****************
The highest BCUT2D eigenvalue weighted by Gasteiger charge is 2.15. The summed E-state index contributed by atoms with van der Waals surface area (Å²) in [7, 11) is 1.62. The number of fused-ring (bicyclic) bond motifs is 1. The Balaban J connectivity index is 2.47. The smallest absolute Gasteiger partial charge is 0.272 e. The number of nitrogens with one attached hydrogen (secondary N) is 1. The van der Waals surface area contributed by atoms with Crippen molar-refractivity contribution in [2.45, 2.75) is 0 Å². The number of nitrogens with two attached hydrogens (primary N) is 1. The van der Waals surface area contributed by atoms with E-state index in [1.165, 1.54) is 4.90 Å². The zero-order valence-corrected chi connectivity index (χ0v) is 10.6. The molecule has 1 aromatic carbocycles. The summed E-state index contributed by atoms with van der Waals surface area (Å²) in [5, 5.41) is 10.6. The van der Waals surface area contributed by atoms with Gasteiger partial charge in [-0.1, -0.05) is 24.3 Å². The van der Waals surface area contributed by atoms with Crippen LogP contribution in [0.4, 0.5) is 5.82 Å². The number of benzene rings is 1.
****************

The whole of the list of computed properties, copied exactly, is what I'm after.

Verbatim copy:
The highest BCUT2D eigenvalue weighted by Gasteiger charge is 2.15. The summed E-state index contributed by atoms with van der Waals surface area (Å²) in [7, 11) is 1.62. The number of fused-ring (bicyclic) bond motifs is 1. The Balaban J connectivity index is 2.47. The smallest absolute Gasteiger partial charge is 0.272 e. The number of nitrogens with one attached hydrogen (secondary N) is 1. The van der Waals surface area contributed by atoms with Crippen molar-refractivity contribution in [2.45, 2.75) is 0 Å². The number of nitrogens with two attached hydrogens (primary N) is 1. The van der Waals surface area contributed by atoms with E-state index in [1.165, 1.54) is 4.90 Å². The zero-order valence-corrected chi connectivity index (χ0v) is 10.6. The molecule has 1 aromatic carbocycles. The summed E-state index contributed by atoms with van der Waals surface area (Å²) in [5, 5.41) is 10.6. The van der Waals surface area contributed by atoms with Gasteiger partial charge in [-0.1, -0.05) is 24.3 Å². The van der Waals surface area contributed by atoms with Crippen LogP contribution in [0.4, 0.5) is 5.82 Å². The number of benzene rings is 1.